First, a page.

Winchester ’73 (Anthony Mann, 1950)

When he was a little, little kid, maybe 6 or 7 years old, all my grandpa wanted was a Tom Mix gun, and sure enough some cereal or something was letting kids send in boxtops, and once you collected enough boxtops and sent ’em in they’d send you the Tom Mix gun. For weeks – hell, MONTHS – my grandpa made it his life’s mission to collect as many boxtops as he could, and finally, FINALLY, he collected enough and sent ’em in. For 6 to 8 weeks after that, he remained ever-vigilant at his mailbox waiting and waiting and waiting for that Tom Mix gun, and it still hadn’t come. One morning, his mom, my great-grandma, had enough and basically ordered him to go to school. However, as he was leaving, the mailman came, and sure enough, SURE ENOUGH, there it was – the Tom Mix gun. But, mom still ordered him to go to school, but assured him that his precious gun would be there waiting for him when he came home. Dismayed, but happy that it came, he complied. Hours later, he basically ran home as fast as he could to play with that Tom Mix gun, the thought of that gun racing through his head as his feet raced home. He finally gets home, opens the door, and…

his baby brother, my uncle Jimmy, had gotten his grubby little hands on it and had broken it in half, beyond repair. All that time, all that work, and the Tom Mix gun was now just dust in the wind.

Why do I tell this story, despite it having nothing to do with Winchester ’73 and that it sounds exactly like A Christmas Story, except that it was a Tom Mix gun instead of an Official Red Ryder Carbine-Action Two-Hundred-Shot Range Model Air Rifle, and baby Jimmy broke it instead of little Ralphie shooting his eye out? I dunno, I guess I’m just trying to comprehend how an inanimate object like a gun, whether toy or otherwise, can be so important that both a little boy and grown cowboys would go to the ends of the earth, devote every ounce of their time and strength, and risk life and limb for it

Or the Winchester was just a MacGuffin to catalyze the eventual showdown between Jimmy Stewart and Stephen McNally, in which case my retelling that whole Tom Mix story was a waste of time. My bad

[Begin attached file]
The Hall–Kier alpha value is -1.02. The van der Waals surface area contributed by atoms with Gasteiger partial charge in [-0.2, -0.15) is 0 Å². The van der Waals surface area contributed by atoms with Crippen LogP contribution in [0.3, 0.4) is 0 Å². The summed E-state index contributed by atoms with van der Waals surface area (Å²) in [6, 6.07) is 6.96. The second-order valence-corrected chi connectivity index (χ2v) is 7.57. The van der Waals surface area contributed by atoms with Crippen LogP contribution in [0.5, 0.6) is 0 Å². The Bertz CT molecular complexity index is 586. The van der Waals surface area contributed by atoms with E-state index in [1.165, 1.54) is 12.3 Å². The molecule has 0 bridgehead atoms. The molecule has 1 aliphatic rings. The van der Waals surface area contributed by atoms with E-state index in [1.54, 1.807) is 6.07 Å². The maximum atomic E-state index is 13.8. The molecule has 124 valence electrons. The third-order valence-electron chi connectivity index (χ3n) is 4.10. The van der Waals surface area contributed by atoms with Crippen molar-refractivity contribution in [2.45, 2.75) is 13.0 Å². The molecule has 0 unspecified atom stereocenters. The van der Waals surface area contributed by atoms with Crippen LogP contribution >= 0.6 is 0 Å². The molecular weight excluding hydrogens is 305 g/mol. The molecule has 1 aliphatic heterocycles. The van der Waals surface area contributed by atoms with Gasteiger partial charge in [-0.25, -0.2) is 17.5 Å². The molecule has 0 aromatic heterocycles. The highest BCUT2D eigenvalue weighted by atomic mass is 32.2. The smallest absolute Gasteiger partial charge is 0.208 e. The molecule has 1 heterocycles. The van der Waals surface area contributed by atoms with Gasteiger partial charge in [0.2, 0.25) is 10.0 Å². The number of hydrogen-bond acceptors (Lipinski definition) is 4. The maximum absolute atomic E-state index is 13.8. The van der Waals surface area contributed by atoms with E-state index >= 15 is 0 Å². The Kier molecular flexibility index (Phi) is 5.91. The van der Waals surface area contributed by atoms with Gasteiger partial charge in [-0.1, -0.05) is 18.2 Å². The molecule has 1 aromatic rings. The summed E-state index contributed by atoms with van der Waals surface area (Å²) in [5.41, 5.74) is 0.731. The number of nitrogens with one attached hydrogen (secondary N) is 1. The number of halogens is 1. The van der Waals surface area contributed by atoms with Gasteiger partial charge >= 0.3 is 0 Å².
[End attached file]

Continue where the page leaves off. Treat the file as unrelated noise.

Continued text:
Anyway, yeah, the Winchester pretty much is just a MacGuffin for that showdown (you can see the ‘plot twist’, the true nature of Stewart and McNally’s relationship, a million miles away, but it’s still poignant and a nice development once it is revealed), albeit a MacGuffin with very, very phallic implications, and ever since taking Lit Theory in college I’m all about phallic symbols and works of fiction subtly dealing with gender symbols and gender roles .  In other words, this was cool. It started off amazingly, with the awesome, awesome shooting contest as the camera glides down the line of contestants, and of course the awesome outcome of that contest (cannot believe that shit with the postage stamp was real, but lo and behold IMDB tells me it’s real, so  ), which segues into a cool parallel story structure. Unfortunately I started to get bored and lose interest at a certain point, but overall this was still a highly entertaining whole. And Shelley Winters was actually attractive! Who knew she was actually attractive at a certain phase in her life?!

**SPOILER?**

…After writing all that, I finally realize how much art imitated life and how the story of my grandpa and uncle jimmy mirrors the brothers’ tale in “Winchester ’73” to a T. I feel a special kinship with this movie now. Maybe I should give it a bigger score ‘cuz of that. Nah, fuck it.

 

**END SPOILER?**

 

8/10

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3 comments so far

  1. REIT on

    Hey, great blog…but I don’t understand how to add your site in my rss reader. Can you Help me, please 🙂 🙂

  2. BloggerDude on

    I don’t know If I said it already but …This blog rocks! I gotta say, that I read a lot of blogs on a daily basis and for the most part, people lack substance but, I just wanted to make a quick comment to say I’m glad I found your blog. Thanks, 🙂

    A definite great read….

  3. Faisal J. on

    Reblogged this on That Dark Alley.


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